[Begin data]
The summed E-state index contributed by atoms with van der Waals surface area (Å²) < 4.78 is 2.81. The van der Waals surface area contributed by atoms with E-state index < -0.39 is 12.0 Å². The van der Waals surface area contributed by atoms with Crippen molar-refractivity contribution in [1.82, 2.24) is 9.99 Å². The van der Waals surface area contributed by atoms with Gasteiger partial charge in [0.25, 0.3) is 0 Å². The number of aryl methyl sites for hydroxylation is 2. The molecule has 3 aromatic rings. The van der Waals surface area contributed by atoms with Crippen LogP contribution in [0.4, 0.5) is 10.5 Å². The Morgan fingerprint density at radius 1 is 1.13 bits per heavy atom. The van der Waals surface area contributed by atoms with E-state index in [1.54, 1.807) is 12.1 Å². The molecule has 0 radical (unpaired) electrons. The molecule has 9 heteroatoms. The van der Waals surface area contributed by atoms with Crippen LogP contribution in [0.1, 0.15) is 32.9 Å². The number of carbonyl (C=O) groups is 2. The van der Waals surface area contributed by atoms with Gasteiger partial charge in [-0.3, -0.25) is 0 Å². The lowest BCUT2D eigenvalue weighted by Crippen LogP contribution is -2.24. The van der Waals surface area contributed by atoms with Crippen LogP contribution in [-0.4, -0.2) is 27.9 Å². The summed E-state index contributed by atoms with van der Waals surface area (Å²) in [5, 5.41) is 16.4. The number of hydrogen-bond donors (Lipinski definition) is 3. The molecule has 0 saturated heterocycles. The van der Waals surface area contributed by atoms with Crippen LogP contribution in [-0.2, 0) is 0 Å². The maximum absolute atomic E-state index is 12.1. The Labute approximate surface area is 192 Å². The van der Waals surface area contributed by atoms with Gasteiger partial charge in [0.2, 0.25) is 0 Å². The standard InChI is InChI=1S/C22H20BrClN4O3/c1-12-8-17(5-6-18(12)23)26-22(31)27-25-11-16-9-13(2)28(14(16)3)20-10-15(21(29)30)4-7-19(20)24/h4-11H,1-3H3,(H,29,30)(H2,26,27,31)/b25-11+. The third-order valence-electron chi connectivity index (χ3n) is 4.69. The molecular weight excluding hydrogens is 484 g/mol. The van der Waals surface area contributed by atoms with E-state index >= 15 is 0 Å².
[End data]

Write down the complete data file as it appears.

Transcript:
The summed E-state index contributed by atoms with van der Waals surface area (Å²) < 4.78 is 2.81. The van der Waals surface area contributed by atoms with E-state index < -0.39 is 12.0 Å². The van der Waals surface area contributed by atoms with Crippen molar-refractivity contribution in [1.82, 2.24) is 9.99 Å². The van der Waals surface area contributed by atoms with Gasteiger partial charge in [0.25, 0.3) is 0 Å². The number of aryl methyl sites for hydroxylation is 2. The molecule has 3 aromatic rings. The van der Waals surface area contributed by atoms with Crippen LogP contribution in [0.4, 0.5) is 10.5 Å². The Morgan fingerprint density at radius 1 is 1.13 bits per heavy atom. The van der Waals surface area contributed by atoms with E-state index in [1.54, 1.807) is 12.1 Å². The molecule has 0 radical (unpaired) electrons. The molecule has 9 heteroatoms. The van der Waals surface area contributed by atoms with Crippen LogP contribution in [0.1, 0.15) is 32.9 Å². The number of carbonyl (C=O) groups is 2. The van der Waals surface area contributed by atoms with Gasteiger partial charge in [-0.3, -0.25) is 0 Å². The lowest BCUT2D eigenvalue weighted by Crippen LogP contribution is -2.24. The van der Waals surface area contributed by atoms with Crippen LogP contribution in [-0.4, -0.2) is 27.9 Å². The summed E-state index contributed by atoms with van der Waals surface area (Å²) in [5, 5.41) is 16.4. The number of hydrogen-bond donors (Lipinski definition) is 3. The molecule has 0 saturated heterocycles. The van der Waals surface area contributed by atoms with Crippen LogP contribution in [-0.2, 0) is 0 Å². The maximum absolute atomic E-state index is 12.1. The Labute approximate surface area is 192 Å². The van der Waals surface area contributed by atoms with Gasteiger partial charge in [0.2, 0.25) is 0 Å². The standard InChI is InChI=1S/C22H20BrClN4O3/c1-12-8-17(5-6-18(12)23)26-22(31)27-25-11-16-9-13(2)28(14(16)3)20-10-15(21(29)30)4-7-19(20)24/h4-11H,1-3H3,(H,29,30)(H2,26,27,31)/b25-11+. The third-order valence-electron chi connectivity index (χ3n) is 4.69. The molecular weight excluding hydrogens is 484 g/mol. The van der Waals surface area contributed by atoms with E-state index >= 15 is 0 Å².